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13 Aug, 2015 | Near East
Nicole James
Noisy city streets house communities and refugees in the Near East.  
Photo by Garrett Nasrallah
Mobilising the local church and training Arabs to reach other Arabs are important values of the OM Near East team. Ten local believers, visiting another Arabic-speaking country during a two-week outreach, have taken the chance to fearlessly share Jesus in their own language, practicing skills they’ve learnt and gaining confidence to take back home.

Halfway through the first week, Rima*, who’d heard about the outreach from one of her friends hoping to join another OM’s ministries for a two-year commitment, said the opportunity so far had been amazing. “It’s so easy to go out and talk to people about Jesus,” she exclaimed. “I could never do this at home.”

Sami*, who directs an annual four-day conference in the group’s home country and leads an Arab to Arab training school in partnership with OM, accompanied the group of ten on outreach this year. At home, Sami does speak with shop owners and others about Jesus, but due to his country’s more conservative setting, he has to be careful. Getting the short-term team outside their home context is key for training, he explained. “For an Arab, if you take him outside the country, he does many things that he would not do at home. Here they are free to speak with people about Jesus.”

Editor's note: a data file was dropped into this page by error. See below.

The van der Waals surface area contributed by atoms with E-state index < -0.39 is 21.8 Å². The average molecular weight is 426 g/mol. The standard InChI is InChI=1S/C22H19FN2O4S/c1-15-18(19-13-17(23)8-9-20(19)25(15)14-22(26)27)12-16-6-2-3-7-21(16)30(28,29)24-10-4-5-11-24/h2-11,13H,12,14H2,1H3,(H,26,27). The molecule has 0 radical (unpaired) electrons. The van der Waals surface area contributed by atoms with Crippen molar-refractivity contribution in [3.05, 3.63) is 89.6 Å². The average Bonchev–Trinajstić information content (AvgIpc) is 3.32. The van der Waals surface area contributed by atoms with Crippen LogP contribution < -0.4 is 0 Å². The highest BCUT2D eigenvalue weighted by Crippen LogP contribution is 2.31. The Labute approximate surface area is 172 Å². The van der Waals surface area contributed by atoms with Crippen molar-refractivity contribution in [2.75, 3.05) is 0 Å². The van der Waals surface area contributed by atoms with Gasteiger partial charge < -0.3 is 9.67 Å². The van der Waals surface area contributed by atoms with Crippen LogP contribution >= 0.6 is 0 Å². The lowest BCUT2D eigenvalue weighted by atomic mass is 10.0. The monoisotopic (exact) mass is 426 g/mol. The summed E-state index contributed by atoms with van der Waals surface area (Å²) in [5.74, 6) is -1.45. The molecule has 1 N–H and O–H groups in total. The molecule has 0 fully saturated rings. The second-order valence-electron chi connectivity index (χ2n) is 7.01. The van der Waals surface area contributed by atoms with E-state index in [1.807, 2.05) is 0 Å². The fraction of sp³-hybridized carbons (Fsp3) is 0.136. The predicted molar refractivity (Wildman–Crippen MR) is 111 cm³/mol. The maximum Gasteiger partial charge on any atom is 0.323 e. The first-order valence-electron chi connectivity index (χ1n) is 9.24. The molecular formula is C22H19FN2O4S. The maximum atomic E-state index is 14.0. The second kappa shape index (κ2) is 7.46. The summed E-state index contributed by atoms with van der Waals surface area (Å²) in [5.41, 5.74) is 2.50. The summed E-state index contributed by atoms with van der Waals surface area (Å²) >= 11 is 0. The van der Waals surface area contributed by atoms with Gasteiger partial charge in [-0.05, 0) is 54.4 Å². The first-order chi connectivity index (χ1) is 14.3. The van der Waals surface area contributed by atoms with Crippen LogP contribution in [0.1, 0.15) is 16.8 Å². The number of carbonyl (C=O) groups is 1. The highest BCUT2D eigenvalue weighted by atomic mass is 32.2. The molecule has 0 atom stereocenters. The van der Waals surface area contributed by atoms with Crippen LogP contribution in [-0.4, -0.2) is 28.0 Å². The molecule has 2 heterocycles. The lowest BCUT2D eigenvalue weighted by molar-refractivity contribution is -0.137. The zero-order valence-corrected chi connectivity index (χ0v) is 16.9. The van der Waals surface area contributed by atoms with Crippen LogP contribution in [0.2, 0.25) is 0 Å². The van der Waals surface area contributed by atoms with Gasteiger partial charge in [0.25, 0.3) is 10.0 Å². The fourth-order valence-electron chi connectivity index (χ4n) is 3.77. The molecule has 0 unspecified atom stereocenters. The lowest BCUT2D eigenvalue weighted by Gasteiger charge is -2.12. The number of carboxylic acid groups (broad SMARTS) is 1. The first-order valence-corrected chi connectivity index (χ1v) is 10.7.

Senior Leader Deborah* agreed. “Here they actually have a chance to share freely without fear of being taken in by security police or getting into trouble. They can just share the gospel with Muslims in a free environment, trying out things they’ve learnt,” she said.

During the first week, the Arab team spent mornings studying the Bible, praying for each other, and listening to hour-long training sessions offered by long-term workers from the area. Then, they hit the streets.

On the first day of outreach, Tony*, one of the group members who completed Sami’s training school, met a Kurdish man from Syria in a public shopping area. “I have a message from a special person for you,” Tony told him. “It’s from Jesus. Will you take the message?”

The man agreed, so Tony asked him another question: “Do you know where you will go when you die?” It’s a matter of works, the man responded—everything depends on whether one’s good deeds outweigh the bad.

“No, it’s not works,” Tony responded. “God sees all our works as nothing, but Jesus died so we could have eternal life.”

The man received Tony’s words, open to God’s gift of eternal life. “I prayed with Him. I gave him everything he needs to understand the gospel,” Tony said. “He repeated everything and even had his hand over his heart…He’s a believer, but he needs a church or somebody to follow up so he can grow.” A few days later, Sami and Tony, along with another team member, met the man again, leading him through a Discovery Bible Study.

“Part of this team’s goal is to help our ministry,” Deborah said. The Arab group hopes to find local people of peace, open to the gospel. Then, if those people want to continue learning about Jesus after the short-term team leaves, long-term team members in the area can step in to continue discipleship.

As for Tony, he’s excited about the Kurdish man who prayed to Jesus, “but I’m excited to talk to more people, not just one.”

*Names changed

Nicole James is a freelance journalist, ESL teacher, and adventurer. A communications intern for OM MENA, she’s passionate about publishing the stories of God’s works among the nations, telling people about the wonderful things He is doing in the world.

Credit: Nicole James · © 2015 OM International This e-mail address is being protected from spambots. You need JavaScript enabled to view it


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